Locarno: Malayalam film veteran Adoor
Gopalakrishnan feels that Bollywood is encroaching upon the
sensibilities of regional cinema, which he finds “very
He was speaking at a round table discussion on ‘Lessons
from Bollywood’ organized by the Locarno Film Festival, whose
Open Doors section has a special Focus on India this year.
Adoor’s Nizhalkkuthu is being screened at the festival
as a part of a retrospective of 19 other films from Indian
filmmakers including Raj Kapoor’s Aag, Ritwik Ghatak’s
Meghe Dhaka Tara and Satyajit Ray’s Charulata.
The 70-year-old filmmaker, known for delivering cinema
gems like Swayamvaram, Kathapurushan, Mukhamukham and
Naalu Pennungal, is troubled by Bollywood’s all-pervading
“Bollywood has encroached upon the sensibilities of the
South and is being replicated in regional cinemas. This is
very destructive, as the younger generation believes that this
alone is cinema. And Bollywood is not just at international
film festivals, but also has the International Indian Film
Academy Awards, in which Bollywood gives awards to itself,”
He, however, conceded that his wife knows better Hindi
than him, just by watching Hindi films.
Other participants at the discussion included Gargi Sen,
actor Kabir Bedi, filmmaker and head of Magic Lantern
Foundation, producer Bhuvan Lall, Suresh Laxmanan, senior Vice
President of the Film Federation of India, Indu Shrikent of
the former Osian’s Film Festival, and Anu Rangachar,
programmer of the Mumbai Film Festival.
Kabir Bedi, who has had a 25-year acting career in India,
Europe and the US, also participated in the discussion. The
actor, who is remembered here for his role in the Italian TV
series Sandokan, said, “I am very proud of being from
Bollywood, but I could never have a career as a leading man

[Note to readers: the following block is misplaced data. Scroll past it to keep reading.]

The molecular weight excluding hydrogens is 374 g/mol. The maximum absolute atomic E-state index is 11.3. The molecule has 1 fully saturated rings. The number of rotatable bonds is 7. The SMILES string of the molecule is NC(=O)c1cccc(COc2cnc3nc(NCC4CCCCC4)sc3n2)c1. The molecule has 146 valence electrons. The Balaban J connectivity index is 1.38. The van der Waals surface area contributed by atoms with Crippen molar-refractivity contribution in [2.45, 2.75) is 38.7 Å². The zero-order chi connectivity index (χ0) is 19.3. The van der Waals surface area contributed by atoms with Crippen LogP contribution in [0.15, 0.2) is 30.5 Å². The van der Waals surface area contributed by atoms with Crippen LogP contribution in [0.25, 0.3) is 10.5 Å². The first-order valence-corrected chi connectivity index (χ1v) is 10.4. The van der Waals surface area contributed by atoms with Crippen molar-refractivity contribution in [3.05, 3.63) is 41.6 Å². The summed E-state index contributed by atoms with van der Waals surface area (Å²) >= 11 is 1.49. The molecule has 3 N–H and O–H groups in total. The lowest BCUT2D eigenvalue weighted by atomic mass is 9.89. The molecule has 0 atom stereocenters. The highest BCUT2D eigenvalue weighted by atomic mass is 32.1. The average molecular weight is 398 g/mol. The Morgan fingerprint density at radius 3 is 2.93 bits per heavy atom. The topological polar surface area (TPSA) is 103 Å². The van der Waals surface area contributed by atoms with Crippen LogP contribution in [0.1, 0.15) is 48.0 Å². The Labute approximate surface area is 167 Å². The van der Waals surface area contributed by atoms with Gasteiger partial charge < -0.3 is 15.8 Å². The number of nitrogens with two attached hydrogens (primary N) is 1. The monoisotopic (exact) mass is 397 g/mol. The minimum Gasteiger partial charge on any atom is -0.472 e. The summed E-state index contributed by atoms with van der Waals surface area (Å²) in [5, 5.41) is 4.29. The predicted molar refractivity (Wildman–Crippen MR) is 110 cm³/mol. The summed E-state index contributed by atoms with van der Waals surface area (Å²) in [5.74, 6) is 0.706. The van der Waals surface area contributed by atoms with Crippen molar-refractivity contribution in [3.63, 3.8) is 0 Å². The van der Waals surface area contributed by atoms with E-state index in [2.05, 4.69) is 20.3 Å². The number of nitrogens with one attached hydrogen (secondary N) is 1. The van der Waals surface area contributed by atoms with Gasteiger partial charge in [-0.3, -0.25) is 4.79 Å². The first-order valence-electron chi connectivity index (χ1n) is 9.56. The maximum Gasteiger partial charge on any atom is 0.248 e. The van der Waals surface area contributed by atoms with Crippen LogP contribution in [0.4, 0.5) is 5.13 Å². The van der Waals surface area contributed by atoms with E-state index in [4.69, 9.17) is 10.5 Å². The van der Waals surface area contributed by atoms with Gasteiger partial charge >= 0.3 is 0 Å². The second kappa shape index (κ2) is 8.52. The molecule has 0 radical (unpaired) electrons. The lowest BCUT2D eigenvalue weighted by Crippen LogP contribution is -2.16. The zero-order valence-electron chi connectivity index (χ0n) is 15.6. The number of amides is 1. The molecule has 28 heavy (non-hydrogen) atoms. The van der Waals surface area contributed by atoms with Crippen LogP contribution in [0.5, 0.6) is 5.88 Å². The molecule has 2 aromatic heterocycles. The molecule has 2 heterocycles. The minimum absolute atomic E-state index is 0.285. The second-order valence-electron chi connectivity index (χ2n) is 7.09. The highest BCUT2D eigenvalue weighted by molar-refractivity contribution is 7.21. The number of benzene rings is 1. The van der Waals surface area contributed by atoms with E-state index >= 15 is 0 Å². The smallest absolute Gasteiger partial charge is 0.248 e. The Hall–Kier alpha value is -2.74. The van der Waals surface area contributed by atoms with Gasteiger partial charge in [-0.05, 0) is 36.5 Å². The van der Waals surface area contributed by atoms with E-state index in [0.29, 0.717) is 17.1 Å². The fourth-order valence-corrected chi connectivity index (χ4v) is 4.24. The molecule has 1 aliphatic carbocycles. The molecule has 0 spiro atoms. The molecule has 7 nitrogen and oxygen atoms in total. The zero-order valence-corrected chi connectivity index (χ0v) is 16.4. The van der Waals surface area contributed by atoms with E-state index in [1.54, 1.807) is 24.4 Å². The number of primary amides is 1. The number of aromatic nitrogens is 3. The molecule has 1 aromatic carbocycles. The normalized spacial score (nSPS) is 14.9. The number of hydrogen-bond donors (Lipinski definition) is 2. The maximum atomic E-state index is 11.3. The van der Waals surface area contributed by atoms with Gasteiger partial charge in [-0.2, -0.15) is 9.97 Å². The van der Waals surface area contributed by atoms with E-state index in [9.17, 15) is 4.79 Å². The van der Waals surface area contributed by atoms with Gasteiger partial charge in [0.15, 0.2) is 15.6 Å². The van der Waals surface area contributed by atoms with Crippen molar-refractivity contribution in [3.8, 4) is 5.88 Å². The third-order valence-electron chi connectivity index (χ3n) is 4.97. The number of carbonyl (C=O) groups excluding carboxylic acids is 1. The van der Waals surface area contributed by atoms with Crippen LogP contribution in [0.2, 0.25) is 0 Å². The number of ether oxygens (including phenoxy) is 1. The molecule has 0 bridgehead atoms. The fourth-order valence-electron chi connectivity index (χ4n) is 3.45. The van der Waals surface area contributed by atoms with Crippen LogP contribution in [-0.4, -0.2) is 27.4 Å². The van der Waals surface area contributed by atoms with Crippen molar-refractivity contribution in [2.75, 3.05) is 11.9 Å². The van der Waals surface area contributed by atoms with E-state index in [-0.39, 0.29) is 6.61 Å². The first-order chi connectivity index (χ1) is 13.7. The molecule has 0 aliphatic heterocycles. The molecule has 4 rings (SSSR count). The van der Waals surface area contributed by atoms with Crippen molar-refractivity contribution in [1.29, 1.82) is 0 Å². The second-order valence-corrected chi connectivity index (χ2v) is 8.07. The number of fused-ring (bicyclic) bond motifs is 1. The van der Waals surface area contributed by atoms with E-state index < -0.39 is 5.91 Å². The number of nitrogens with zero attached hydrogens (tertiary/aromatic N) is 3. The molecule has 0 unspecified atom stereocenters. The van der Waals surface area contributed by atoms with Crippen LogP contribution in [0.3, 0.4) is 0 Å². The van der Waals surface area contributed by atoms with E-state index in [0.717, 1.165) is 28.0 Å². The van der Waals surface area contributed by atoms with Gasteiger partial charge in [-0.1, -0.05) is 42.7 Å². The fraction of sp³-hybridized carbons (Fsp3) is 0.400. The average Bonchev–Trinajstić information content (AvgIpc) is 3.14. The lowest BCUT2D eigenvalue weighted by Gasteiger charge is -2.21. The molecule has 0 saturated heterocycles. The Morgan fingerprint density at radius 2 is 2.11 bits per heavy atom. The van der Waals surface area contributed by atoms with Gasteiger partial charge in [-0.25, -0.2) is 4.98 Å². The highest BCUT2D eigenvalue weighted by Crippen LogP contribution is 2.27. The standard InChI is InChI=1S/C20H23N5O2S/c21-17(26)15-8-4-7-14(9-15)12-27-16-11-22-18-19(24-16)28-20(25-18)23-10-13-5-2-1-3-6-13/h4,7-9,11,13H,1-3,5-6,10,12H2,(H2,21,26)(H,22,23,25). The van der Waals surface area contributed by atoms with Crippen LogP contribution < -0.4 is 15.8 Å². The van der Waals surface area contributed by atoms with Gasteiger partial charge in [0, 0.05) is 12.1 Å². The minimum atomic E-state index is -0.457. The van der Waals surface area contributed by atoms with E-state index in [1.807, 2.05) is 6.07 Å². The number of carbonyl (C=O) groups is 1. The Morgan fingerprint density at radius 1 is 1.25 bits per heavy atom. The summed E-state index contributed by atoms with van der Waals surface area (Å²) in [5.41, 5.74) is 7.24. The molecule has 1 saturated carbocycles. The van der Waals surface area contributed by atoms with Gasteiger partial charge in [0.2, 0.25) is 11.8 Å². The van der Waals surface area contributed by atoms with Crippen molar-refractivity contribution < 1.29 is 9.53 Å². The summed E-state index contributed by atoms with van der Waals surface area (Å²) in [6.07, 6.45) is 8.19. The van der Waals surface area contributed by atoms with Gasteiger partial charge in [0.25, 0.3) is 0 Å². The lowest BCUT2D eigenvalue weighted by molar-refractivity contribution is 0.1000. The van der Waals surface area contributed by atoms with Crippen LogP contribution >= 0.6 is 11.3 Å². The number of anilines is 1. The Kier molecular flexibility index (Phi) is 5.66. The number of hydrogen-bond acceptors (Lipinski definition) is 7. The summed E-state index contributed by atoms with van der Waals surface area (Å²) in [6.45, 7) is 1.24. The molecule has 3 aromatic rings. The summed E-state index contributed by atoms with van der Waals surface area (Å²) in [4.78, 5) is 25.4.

there, because I refused to sing and dance. That is why I
worked in Europe and the US.”
“If independents are to learn lessons from Bollywood, it
would be defining its audience, studying the craft of writing
good screenplays, and getting a good sales agent who will do
the hustling. Making independent film is not an excuse for
self-indulgence,” Bedi added. He is currently working on The
Final Promise, the first feature film that he will make
An important distinction was made by Gargi Sen, who said,
“The aesthetics of Hindi cinema of the ’50s was inspired by
the European new wave, whereas Bollywood is more a post-1991,
post-liberalisation term. Hindi cinema is the basis of
Bollywood. We have also had many avant garde directors
including Ritwik Ghatak and Mani Kaul.
“The fact that Anurag Kashyap was producing a film by
Mani Kaul when the latter passed away, is a sign of Indian
film moving in new directions,” she said.
There is a strong Indian presence at the Locarno Film
Festival this year, thanks to Open Doors. There are 41 Indian
delegates, 19 Indian films and 12 scripts with their
producer-director teams at the Open Doors Coproduction Lab.